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NBA Playoffs 2019: Basketball gods use referees to exact revenge on James Harden, Rockets in Game 1 loss

Houston's James Harden

There will be people who believe the Houston Rockets‘ Game 1 loss at Golden State on Sunday was the basketball gods exacting their revenge on the NBA‘s reigning MVP, James Harden, for his sins against beautiful basketball.

As you well know, Harden’s game is predicated on an array of weapons: A stepback 3 that’s one of the most terrifying shots in today’s NBA, a stop-and-start feel for the game that may be second to none, a newly instituted floater, and – this is the part that has so offended the basketball gods – an ability to draw fouls.

Harden has led the NBA in free throw attempts for five of the past seven years. In the two seasons where he didn’t lead the league, he finished in second and in third. This is typically a category dominated by bruising big men who fight in the trenches down low, but Harden’s done it mostly on the perimeter. And plenty of people – perhaps even a few of the basketball gods – think that’s playing the game the wrong way. Sometimes, it feels like Harden isn’t even trying to get to the rim, or attempt a shot. It can just feel like Harden is using his acting abilities in concert with his impossible-to-guard basketball skills to bait a referee into calling a foul on him so he can get two or three free shots from the line.

For people who feel this way about Harden, Sunday’s 104-100 Warriors victory was the basketball gods taking their pound of flesh.

The basketball gods’ instrument was the referees. At least four times in the first half – and at least two more times in the second half – Warriors’ defenders encroached in Harden’s or in one instance Chris Paul‘s landing space as they descended back to earth after launching a 3. Usually, the perpetrator was Klay Thompson. All season long, that’s been a point of emphasis for NBA referees. If a defender doesn’t let a shooter have a clean landing, it’s been called a foul all season. And that’s for good reason: Those plays can often result in injury. (See: Zaza Pachulia vs. Kawhi Leonard, Game 1 of the 2017 Western Conference Finals.)

And yet on Sunday, again and again and again (and again and again and again), referees neglected to call those plays as fouls. When officiating analyst Steve Javie, an NBA referee for 25 years, was brought onto the game telecast, he had a pretty clear take: “They should have been fouls.” According to Rockets head coach Mike D’Antoni, the referees came up to him at halftime and admitted the missed calls. “They missed four of them – that’s 12 foul shots,” D’Antoni told reporters. “We could’ve easily gone to the line another 20 times.” Harden himself voiced his displeasure afterward: “I just want a fair chance,” he said. “Call the game how it’s supposed to be called.”

There are a couple of caveats to be tossed in here. One is that the game was poorly officiated on both sides. The entire fourth quarter seemed to be one big makeup call: The fifth foul on Steph Curry with a little more than eight minutes left, where he clearly got all ball…the phantom call on Andre Iguodala a few seconds later, after which Warriors fans chanted (somehow without irony) while Harden shot his free throws, “Refs you suck!” And even a call on Kevon Looney earlier where he sure didn’t seem to make any contact with Harden on a jump shot.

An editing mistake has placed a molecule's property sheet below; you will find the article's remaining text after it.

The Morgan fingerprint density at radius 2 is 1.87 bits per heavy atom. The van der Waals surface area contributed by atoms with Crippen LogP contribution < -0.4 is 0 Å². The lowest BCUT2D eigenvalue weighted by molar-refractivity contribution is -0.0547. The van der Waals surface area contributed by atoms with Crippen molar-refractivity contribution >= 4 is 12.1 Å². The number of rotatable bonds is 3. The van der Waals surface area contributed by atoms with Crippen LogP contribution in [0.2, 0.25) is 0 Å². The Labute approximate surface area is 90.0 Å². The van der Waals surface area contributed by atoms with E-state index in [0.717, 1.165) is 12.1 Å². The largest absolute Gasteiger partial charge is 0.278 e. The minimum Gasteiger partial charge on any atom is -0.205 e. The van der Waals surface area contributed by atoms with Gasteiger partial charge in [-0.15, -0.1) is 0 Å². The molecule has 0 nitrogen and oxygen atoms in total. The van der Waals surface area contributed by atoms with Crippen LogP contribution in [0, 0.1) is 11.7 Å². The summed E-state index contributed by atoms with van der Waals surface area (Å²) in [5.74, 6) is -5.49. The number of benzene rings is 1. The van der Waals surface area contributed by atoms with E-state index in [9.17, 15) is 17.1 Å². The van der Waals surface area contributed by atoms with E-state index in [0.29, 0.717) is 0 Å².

The second caveat has to do with the irony of Harden saying refs should call the game how it’s supposed to be called. Plenty of basketball purists would say Harden doesn’t play the game how it’s supposed to be played. A big chunk of his game is predicated on the referees seeing a defender make contact with Harden, whether real contact or imagined contact, and calling a foul. Harden is a genius. He has hacked the system. He finds glitches and exploits them. But much of his style of basketball depends on referees continuing to have the same interpretations of fouls that he believes they should have. And so Sunday was then a live-by-the-foul/die-by-the-foul moment for Harden. The referees missed plenty of calls: About this, there should be no dispute. But that’s what happens when your game depends so much on the referees. Overall, NBA referees are excellent at what they do. But they are human. And they miss calls.

If you don’t like how Harden plays basketball, I get it. He flops. A lot. So does Chris Paul. And so do plenty of NBA players. And so do plenty of professional athletes across all sports, trying their damnedest to get any possible edge. There are two ways to look at Houston’s loss in Game 1: One is that the referees screwed the Rockets. And that they did, not calling a handful of calls relating to defenders encroaching in the landing areas – calls they’ve made all year long.

The other way is that a significant portion of Harden’s greatness – a significant portion of his MVP award from last season – is based on convincing referees to see the game the way he wants them to see it. Sometimes he is, in fact, fouled when he does his arm-flailing thing. Other times he’s not fouled, yet he’s able to convince the referees otherwise.

Look at it that way, and James Harden on Sunday was the boy who cried wolf. Did referees miss a whole bunch of calls against Harden in Game 1, enough missed calls that they might have swayed the outcome of the game? Absolutely. A foul should be a foul, no matter if it’s in the regular season or the playoffs, during the opening minutes of the first quarter or the final seconds of the game, in a play that involves the reigning MVP or a journeyman bench player.

But if you cry wolf to the referees too many times, sometimes the referees won’t be there to save you when you need it most.

EltasZone Sportswriters, Sports Analysts, Opinion columnists, editorials and op-eds. Analysis from The Zone Team